Sheh Creature
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How does one find permanent employment these days that isn’t call center based?

I graduated college in the mid 90s with two useless bachelors degrees and immediately began office jobs. I then moved into insurance claims which I made good money doing. Unfortunately I became horrifically ill, had to go on long term medical leave and eventually lost my job.

After almost 2 years out of work, I found a temp job doing outbound calls for a call center and quickly moved up the ranks to team leader. Then they moved to another part of the country and I was unable to relocate.

This was 5 years ago and I have been unable to find permanent non-call center work since. I hate working in call centers where my every move is micromanaged like I’m a toddler and I went from being salaried at $50K a year to making $13 an hour with no benefits and can’t seem to break this cycle.

How does one find permanent, non call center work in 2019?

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over 2 years ago
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Beatrice Pesqueira

That isn't always easy to answer, but I can honestly say I do work in temp jobs. One I know my value and know that it is a foot in the door. It has been a lot easier for me since life always throws tantrums my way. Know your value. I won't ever do a call center in or out bound. Also wouldn't do cleaning or fast foods. There are jobs. Are they easy to find not always. Try a change of pace. Try a ware house job while you search for something worth being in. Bills do not wait. Best of wishes to you.

3y
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Andrew Reitemeyer

Try a coding bootcamp. Im thinking about going to one and becoming a Software Engineer

3y
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Andrew Pouliot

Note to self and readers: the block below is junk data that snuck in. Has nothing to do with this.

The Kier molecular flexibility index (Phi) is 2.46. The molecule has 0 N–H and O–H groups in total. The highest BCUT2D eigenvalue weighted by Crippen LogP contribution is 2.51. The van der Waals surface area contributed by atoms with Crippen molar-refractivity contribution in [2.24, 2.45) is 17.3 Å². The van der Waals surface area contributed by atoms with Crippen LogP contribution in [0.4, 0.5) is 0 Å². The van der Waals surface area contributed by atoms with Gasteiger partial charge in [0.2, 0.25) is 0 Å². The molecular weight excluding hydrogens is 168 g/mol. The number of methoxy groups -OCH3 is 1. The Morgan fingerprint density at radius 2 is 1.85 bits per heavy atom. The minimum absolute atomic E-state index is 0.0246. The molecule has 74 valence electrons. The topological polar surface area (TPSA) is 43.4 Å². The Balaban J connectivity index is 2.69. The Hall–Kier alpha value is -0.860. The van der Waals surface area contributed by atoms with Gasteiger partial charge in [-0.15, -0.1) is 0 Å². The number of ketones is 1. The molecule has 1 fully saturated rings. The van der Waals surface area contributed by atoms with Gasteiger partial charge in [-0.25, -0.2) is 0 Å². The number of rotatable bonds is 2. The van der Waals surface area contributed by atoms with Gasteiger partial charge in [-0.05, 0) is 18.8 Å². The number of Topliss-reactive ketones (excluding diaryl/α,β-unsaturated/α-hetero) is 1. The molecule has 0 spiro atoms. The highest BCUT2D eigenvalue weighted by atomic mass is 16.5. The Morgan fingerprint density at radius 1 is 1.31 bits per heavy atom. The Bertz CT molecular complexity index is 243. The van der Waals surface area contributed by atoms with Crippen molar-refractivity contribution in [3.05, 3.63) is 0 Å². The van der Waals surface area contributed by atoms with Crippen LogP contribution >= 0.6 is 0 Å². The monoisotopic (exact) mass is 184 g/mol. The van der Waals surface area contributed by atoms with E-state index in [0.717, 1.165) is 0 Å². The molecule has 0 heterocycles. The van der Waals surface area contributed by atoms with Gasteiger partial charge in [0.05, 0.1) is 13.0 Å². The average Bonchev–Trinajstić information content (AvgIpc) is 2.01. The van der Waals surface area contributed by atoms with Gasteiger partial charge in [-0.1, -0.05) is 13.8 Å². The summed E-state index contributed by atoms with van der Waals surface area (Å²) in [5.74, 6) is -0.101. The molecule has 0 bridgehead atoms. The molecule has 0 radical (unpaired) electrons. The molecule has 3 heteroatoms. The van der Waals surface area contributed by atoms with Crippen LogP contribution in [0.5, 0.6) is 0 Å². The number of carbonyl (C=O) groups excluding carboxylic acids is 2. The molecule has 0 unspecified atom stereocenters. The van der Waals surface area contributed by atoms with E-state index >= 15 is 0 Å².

I'd think about finding a way to get back into the insurance industry if it worked well for you before. Also, check out online job assistance apps & discover which fields are in demand at the present time. What were your "worthless" degrees in? Maybe it's time to put one to good use.

3y
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Rafael Angel LopezFerrer Sr.

Sheh, you need to do your homework, no grade until then. I took the liberty of looking at your résumé, and it's blank! Also, have you looked for something other than call center work? I would look up your nearest America's Job Center, but you haven't posted your city, state, and ZIP Code. And what are your two majors? They may seem useless for call center work, but might be worth something in a different field.

While you're repairing that, go to https://www.careeronestop.org/ and find your nearest career center. They'll provide you with workshops and tools with which to get you out your call center rut. Also, evening classes at your local community college's continuing education department will give you different skills.

Don't think about it, do it!

3y
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Melissa Laquidara

I know how everyone feels. I lost my job back in 2013 never thought i would have to look for another job. I even went as far as telemarketing. I was a analyst. took servers down and back up. Analized numbers for a very big call center of 600 people. Im still not were i need to be. Im kind of giving up. I sold health insurance. I did very well at it.. But again it was sales. Im managing part time a deli but not what im good at. Im looking for a company that will hire me for my experience and not my schooling which is no college. I was taught by this company on how they want things done. They taught me which was a wonderful experience. Never thought i would be in this situation at 54 years old.